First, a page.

Story by Mike Kilen
Photos by Elizabeth Tinajero
GCU News Bureau
Patrick Zeman was all alone. He’s not anymore.
On Wednesday night, he looked over to a white-haired man clutching a cane who came with him to Grand Canyon University as he opened a gift-wrapped box in the Student Union dining hall.
Inside was a paper describing his full-ride scholarship to GCU. His shoulders shook as he laughed with pleasure.
“I always dreamed of doing something great,” said Zeman, one of 16 high school students from the Valley who were awarded scholarships in a surprise presentation of GCU’s Students Inspiring Students (SIS) initiative. “I wasn’t sure if it was possible, but it’s possible now.”
Zeman was essentially homeless. His parents had emigrated from Slovakia and later divorced. Then six months ago, his mother fled with his brother to South Dakota to escape a bad relationship, he said.
“I was living by myself, and I’m here tonight with a great friend of mine who took me in at a time of need,” Zeman said.
That white-haired man sitting next to him smiled. It turns out the two from different generations and backgrounds helped each other.
“I am a neighbor across the street. I developed cancer and asked Patrick if he would mind helping me around the house and walking the dog,” said David Goldman. “Things happened and Patrick didn’t have a place to live, so I said come on over. He helps me out, and I care about him a lot.
“He was looking at me for advice what to do, so I took him on a couple college trips before I said, ‘Why don’t you look at GCU?’"
Zeman, who attends Glendale High School, began to seek help with calculus at GCU’s Learning Lounge, where GCU students called learning advocates (LEADs) help local children with free tutoring and mentoring.
It is from those eager and bright students that scholarships are given. Five years ago, GCU President Brian Mueller was dismayed to learn that the students coming to the Learning Lounge often said they loved GCU but couldn’t afford to go to college.
So GCU began the collaboration among GCU, Grand Canyon University Scholarship Foundation, local high schools and philanthropic leaders to grant four-year, full-tuition scholarships to inner-city students who have at least a 3.5 grade point average, meet financial-need requirements and have received 100 hours of academic assistance at the Learning Lounge.
Many of the students receiving their scholarships Wednesday come from families who had never had college graduates, yet the 16 have an average GPA of 4.12 -- 10 with a 4.0 or higher.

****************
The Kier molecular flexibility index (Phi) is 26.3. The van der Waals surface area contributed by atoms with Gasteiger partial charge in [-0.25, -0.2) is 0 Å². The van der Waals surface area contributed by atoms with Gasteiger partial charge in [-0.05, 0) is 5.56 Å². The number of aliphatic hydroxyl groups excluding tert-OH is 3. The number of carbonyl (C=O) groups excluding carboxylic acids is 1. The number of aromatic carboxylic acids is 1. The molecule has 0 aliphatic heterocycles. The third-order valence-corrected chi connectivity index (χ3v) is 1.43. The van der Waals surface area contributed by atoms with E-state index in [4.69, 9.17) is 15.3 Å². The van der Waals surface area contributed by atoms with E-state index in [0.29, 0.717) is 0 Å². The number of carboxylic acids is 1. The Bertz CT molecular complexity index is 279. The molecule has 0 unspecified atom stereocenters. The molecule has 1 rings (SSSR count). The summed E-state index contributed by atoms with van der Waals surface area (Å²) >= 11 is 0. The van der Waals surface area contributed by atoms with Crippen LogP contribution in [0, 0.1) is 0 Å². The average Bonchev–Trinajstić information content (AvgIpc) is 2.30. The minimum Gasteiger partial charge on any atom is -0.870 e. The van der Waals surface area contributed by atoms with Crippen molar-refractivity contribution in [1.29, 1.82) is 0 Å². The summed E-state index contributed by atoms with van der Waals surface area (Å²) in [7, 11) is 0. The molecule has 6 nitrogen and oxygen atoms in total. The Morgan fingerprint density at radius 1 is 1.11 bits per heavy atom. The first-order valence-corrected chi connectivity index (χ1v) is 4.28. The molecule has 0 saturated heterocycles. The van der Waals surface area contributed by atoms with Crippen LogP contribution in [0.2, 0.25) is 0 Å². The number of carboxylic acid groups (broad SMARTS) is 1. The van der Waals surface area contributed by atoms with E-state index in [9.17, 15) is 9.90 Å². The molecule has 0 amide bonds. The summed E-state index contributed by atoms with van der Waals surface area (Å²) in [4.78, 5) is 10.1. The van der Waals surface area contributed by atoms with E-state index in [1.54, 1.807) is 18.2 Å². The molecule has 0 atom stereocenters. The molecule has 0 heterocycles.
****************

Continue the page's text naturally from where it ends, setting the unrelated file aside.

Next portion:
“This is a program that changes families,” said Shari Stagner, GCU’s Director of K-12 Outreach. “They are students who are skilled and are bright and deserve to go to college. They have everything it takes, they just need a hand up, and that’s what GCU does for them.”
In the first four years of the SIS program, nearly 300 scholarships have been presented to students from 30 area schools – 27 of them in the Phoenix Union and Glendale Union school districts. The surprise ceremony is a highlight of each semester, when prospects are lured to an event without knowing they will be awarded a scholarship.
They were told they came to honor the nine SIS students who will graduate Dec. 13 and applauded them as they were introduced.
Then those soon-to-be graduates gave them a gift box.
Jocelyne Barrera opened it and cried. So did her parents, Claudia and Juarez, and the three had a group hug.
The night is as much for parents, “many who worked three or four jobs to sacrifice for their children to help their kids get here,” Stagner said.
Claudia Barrera asked how she felt about her daughter’s scholarship and started to cry again, trying to describe with limited English what it meant: “For her,” she said of the happy tears.
“For her,” repeated Juarez, his eyes wet.
“Honestly, I worked so hard in high school to make my parents proud. This scholarship means so much to me,” said Jocelyne, who attends Independence High School. “I will be the first one to go to college.”
She wants study pre-med at GCU and one day be a dermatologist.
Those soon-to-be GCU graduates from the SIS program looked on with a kind of wonder that they once sat in the same chair, pulled into a life of possibilities.
“I saw a few parents cry, and that was my mom once. That was me. That night opened the door to my bachelor’s degree,” said Elva Martinez, a Justice Studies major. “After my four-year journey, I get my diploma with no debt and now I get to share my experience with them.”
Students who receive scholarships pay it forward by providing mentoring and tutoring for other K-12 students at the Learning Lounge.
“In addition to academics, this gives them the experience of altruism and how good it feels,” Stagner said. “We are planting seeds of altruism in the community. They do it, their children do it and it makes a difference in a community with a heart to serve.”
The ripple effect starts on a night like this.
Yoslyn Salcido wants to study psychology.
“I didn’t think an undocumented student could get a college education,” said Salcido, of Sunnyslope High School. “Now that I have a scholarship it’s like a dream come true.
“I hope to use my voice in my community and advocate for those who don’t have a voice yet.”
The students’ voices were loud and clear Wednesday.
Zeman has a new life with an older friend and a new dream. First, he wants to be a lawyer, then maybe a senator. He’s already learned you can’t dream too big in America.
Grand Canyon University senior writer Mike Kilen can be reached at [email protected] or at 602-639-6764.